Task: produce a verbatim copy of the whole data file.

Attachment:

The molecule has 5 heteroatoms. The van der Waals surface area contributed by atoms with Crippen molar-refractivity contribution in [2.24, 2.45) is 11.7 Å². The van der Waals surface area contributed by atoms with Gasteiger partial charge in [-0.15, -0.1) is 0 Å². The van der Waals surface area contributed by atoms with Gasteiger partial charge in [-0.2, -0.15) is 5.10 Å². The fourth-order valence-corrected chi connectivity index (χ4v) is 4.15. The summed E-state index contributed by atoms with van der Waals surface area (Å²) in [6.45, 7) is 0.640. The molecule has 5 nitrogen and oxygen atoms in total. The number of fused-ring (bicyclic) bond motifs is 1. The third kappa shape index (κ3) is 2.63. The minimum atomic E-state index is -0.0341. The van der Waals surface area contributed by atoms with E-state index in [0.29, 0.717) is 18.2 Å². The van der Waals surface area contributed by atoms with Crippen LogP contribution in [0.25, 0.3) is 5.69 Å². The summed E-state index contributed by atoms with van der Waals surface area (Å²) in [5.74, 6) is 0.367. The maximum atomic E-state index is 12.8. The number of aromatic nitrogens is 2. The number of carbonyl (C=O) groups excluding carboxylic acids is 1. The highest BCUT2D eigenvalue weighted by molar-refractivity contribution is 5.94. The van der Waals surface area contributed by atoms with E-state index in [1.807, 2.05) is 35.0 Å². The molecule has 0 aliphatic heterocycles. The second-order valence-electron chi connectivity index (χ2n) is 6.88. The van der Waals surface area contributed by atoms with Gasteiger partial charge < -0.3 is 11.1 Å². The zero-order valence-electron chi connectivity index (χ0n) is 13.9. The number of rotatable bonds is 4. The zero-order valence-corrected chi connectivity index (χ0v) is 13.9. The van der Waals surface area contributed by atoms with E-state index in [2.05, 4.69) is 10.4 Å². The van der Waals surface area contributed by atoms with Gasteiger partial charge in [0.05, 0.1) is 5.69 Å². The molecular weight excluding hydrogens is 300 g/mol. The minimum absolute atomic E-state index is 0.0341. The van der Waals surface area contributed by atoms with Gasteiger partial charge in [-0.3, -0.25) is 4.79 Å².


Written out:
The molecule has 5 heteroatoms. The van der Waals surface area contributed by atoms with Crippen molar-refractivity contribution in [2.24, 2.45) is 11.7 Å². The van der Waals surface area contributed by atoms with Gasteiger partial charge in [-0.15, -0.1) is 0 Å². The van der Waals surface area contributed by atoms with Gasteiger partial charge in [-0.2, -0.15) is 5.10 Å². The fourth-order valence-corrected chi connectivity index (χ4v) is 4.15. The summed E-state index contributed by atoms with van der Waals surface area (Å²) in [6.45, 7) is 0.640. The molecule has 5 nitrogen and oxygen atoms in total. The number of fused-ring (bicyclic) bond motifs is 1. The third kappa shape index (κ3) is 2.63. The minimum atomic E-state index is -0.0341. The van der Waals surface area contributed by atoms with E-state index in [0.29, 0.717) is 18.2 Å². The van der Waals surface area contributed by atoms with Crippen LogP contribution in [0.25, 0.3) is 5.69 Å². The summed E-state index contributed by atoms with van der Waals surface area (Å²) in [5.74, 6) is 0.367. The maximum atomic E-state index is 12.8. The number of aromatic nitrogens is 2. The number of carbonyl (C=O) groups excluding carboxylic acids is 1. The highest BCUT2D eigenvalue weighted by molar-refractivity contribution is 5.94. The van der Waals surface area contributed by atoms with E-state index in [1.807, 2.05) is 35.0 Å². The molecule has 0 aliphatic heterocycles. The second-order valence-electron chi connectivity index (χ2n) is 6.88. The van der Waals surface area contributed by atoms with Gasteiger partial charge < -0.3 is 11.1 Å². The zero-order valence-electron chi connectivity index (χ0n) is 13.9. The number of rotatable bonds is 4. The zero-order valence-corrected chi connectivity index (χ0v) is 13.9. The van der Waals surface area contributed by atoms with E-state index in [2.05, 4.69) is 10.4 Å². The van der Waals surface area contributed by atoms with Gasteiger partial charge in [0.05, 0.1) is 5.69 Å². The molecular weight excluding hydrogens is 300 g/mol. The minimum absolute atomic E-state index is 0.0341. The van der Waals surface area contributed by atoms with Gasteiger partial charge in [-0.3, -0.25) is 4.79 Å².